Edinburgh, Fife & East Scotland

Advocate Mark Strachan guilty of legal aid fraud

An Edinburgh advocate has been found guilty of defrauding the Scottish Legal Aid Board of £11,663 and attempting to defraud it of another £37,882.

Mark Strachan, 55, was found guilty by majority verdict after a 10-day trial at Edinburgh Sheriff Court.

Strachan had denied falsely claiming travel allowances and mileage fees on 341 instances between March 2006 and November 2010.

Sentence was deferred until 14 March for reports and Strachan was bailed.

Mileage allowance

The court heard that Strachan had homes in Aberdeenshire, West Lothian and Edinburgh.

When he was in Aberdeen on business, he would sometimes see a number of people on the same day.

He then charged the board the full fee of £100 travel allowance and £108.80 mileage for a 272-mile return journey to the central belt, at 40p a mile, for each person he saw.

He was entitled to claim only one travel and mileage allowance.

The Crown held that Strachan was not making the return journey to Linlithgow or Edinburgh every trip, as he claimed, but was staying with his wife, Elaine, at their home in Old Leslie, 30 miles from Aberdeen. This was denied by Strachan and her.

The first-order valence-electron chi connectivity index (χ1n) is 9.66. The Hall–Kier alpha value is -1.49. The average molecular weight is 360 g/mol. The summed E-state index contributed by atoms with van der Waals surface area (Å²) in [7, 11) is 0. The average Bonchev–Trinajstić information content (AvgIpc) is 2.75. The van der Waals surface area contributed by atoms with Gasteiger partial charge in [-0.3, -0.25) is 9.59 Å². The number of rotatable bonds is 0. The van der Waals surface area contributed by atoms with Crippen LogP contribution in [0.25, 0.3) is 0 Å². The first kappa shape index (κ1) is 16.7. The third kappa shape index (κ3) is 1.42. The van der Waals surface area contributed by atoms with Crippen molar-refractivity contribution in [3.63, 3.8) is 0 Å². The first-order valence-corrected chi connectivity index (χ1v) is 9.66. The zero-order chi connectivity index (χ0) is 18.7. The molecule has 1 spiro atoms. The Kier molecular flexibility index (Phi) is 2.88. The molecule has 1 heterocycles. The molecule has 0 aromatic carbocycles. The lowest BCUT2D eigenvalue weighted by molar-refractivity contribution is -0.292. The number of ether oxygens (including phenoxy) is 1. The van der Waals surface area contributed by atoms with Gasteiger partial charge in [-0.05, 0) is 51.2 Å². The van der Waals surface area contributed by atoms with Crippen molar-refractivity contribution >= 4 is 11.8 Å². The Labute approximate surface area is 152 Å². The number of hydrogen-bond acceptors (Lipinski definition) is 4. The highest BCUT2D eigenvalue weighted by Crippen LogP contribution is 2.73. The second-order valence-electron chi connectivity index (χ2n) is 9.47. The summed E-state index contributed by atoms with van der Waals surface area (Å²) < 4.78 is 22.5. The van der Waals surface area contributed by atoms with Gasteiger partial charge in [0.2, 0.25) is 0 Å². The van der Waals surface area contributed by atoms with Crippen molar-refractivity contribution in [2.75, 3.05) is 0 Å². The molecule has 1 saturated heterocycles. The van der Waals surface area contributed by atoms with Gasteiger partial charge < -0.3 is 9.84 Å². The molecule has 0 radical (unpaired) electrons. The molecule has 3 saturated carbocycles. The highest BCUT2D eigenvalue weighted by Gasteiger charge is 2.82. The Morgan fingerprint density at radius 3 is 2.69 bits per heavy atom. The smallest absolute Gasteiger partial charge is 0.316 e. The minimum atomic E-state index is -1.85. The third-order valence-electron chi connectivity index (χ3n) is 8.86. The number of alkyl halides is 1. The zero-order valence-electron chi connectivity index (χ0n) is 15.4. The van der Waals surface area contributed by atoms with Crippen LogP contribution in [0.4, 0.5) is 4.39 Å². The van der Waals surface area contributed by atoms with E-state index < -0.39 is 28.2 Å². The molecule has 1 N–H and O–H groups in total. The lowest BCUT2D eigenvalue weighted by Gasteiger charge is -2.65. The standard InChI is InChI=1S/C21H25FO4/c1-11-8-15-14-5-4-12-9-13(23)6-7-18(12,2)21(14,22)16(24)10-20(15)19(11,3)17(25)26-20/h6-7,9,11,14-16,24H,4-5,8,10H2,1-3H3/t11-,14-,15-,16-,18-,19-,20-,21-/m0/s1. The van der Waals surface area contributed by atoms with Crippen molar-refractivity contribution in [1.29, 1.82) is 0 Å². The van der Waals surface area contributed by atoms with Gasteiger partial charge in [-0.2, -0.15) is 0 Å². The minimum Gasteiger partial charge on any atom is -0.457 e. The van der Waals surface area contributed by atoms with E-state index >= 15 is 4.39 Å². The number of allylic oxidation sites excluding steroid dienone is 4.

Strachan's defence counsel, Brian McConnachie QC, had told the jury his client was no longer practising as an advocate, but was studying for a degree in oil and gas law at Aberdeen University.

'Significant fraud'

Fiscal Depute, Keith O'Mahony, told Sheriff Kenneth Maciver that Strachan had no previous convictions.

He added that the Faculty of Advocates' financial section had repaid £4,509, but nothing more had been received by the board since September 2011.

The Crown, he said, was seeking a confiscation order under the Proceeds of Crime Act.

The sheriff told Strachan it had been a serious and significant fraud.

He added: "The court has to consider not only the scale and nature of the crime, but also the issue of a breach of trust, because as an advocate you are in a special position".

The sheriff warned Strachan: "You must prepare yourself for the possibility the court may require custody."

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